As for animals in the eschaton: The lion lies down with the lamb, my friend, and the lamb is not inside the lion when it happens, which implies that the animals will undergo a change in their nature as part of the future redemption of creation, much they way they now endure the curse under which all creation (animals included) now groans, a curse that came as result of human sin, a curse under which the nature of nature was changed. That nature will be changed again, animals included, when the world is reconciled to God, and when Christ becomes all in all. The restorative grace of God will be found as far as the curse is found, and that extent, on both counts, both the cursing and the blessing, is as wide as creation, and includes animals.

Michael-

That's exactly what I said above, that the word would more accurately be rendered "spirit" or "life" than "soul," because soul has a different meaning today. So it's ridiculous that you talk about people on this site being "ignorant." I'm not saying this to toot my own horn, but to give context, but I personally have read the entire Bible, and large portions of it dozens of times. I've researched it and read the NT Vulgate and some of the original Greek. I don't know Hebrew/Aramaic so that's not an option for the OT, but I've still studied it in detail (with the assistance of the Haydock Commentary).

And I'm quite certain that I am not the only one here who's done that much (or more, for many). Saying that anyone who doesn't agree with your improper translation is ignorant is itself quite ignorant.

Equating "personality" with personhood is poor logic. Ascribing personality to animals is largely anthropomorphizing them, since it's rather subjective to say they have it. And all those traits you mentioned them having (besides choice, which you really can't speculate about them having in the sense of free will) are ascribed to the sensitive soul, not the rational.

As for your eschatological comments and speculations, this is precisely the problem with private interpretation. It lets anyone believe whatever they like. The lion and lamb verse is obviously metaphorical. Does it also apply beyond that, to the literal? Couldn't say.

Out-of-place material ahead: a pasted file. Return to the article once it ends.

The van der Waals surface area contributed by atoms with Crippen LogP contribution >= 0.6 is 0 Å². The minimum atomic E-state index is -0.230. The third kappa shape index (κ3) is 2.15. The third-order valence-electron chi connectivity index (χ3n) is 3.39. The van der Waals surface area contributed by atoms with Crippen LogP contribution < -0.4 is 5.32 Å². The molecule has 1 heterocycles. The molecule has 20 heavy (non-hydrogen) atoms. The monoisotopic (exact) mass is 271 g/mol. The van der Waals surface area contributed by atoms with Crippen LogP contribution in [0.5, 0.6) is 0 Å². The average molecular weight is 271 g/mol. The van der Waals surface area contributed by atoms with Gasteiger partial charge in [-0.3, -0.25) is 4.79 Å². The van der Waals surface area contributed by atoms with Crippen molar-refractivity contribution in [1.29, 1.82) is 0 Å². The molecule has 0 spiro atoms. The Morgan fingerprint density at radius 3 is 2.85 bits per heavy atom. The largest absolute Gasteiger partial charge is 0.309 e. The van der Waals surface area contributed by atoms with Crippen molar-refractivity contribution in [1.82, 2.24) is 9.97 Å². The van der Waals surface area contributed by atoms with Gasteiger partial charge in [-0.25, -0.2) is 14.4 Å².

Will there be animals in the new creation? I honestly couldn't tell you, as the Bible doesn't say, but Aquinas leans toward no (Summa Contra Gentiles IV). Regardless of the answer, however, it has no bearing on whether animals have souls. There may well be rocks in the new creation; does that mean they have souls?

Part of the problem here, however, may have to do more with definitions than anything else. I define "soul" in the common sense as "intellect and will, the rational soul of human beings which is aeviternal and subsists after death." I think that's the most widely held definition, and it's also clear that animals do not have that, no matter how much you love your dog.

Personhood, in the strictest sense, would simply be the quality of possessing an intellect and will, which again, animals don't have. Does this mean that we can do whatever we like to them, regardless of any consideration? No; we are bound to respect God's creation. But if we have a good use for them (including for food), then yeah, we can do what we like. God gave man dominion over the animals and the earth.

Was just reading some Aquinas online and wandered across this on whether animals have a soul, btw:

http://www2.nd.edu/Departments/Maritain/etext/gc2_82.htm

Okay, we're not going to get into a debate about whether or not dogs have souls. Don't let JT--who thinks it's okay to tear unborn infants apart but worries about the souls of dogs--derail you.

Whether there will be animals in the eschaton is irrelevant to the issue. If God wants them there for man and the angels, then they will be there. Nothing about that would require that they be rational.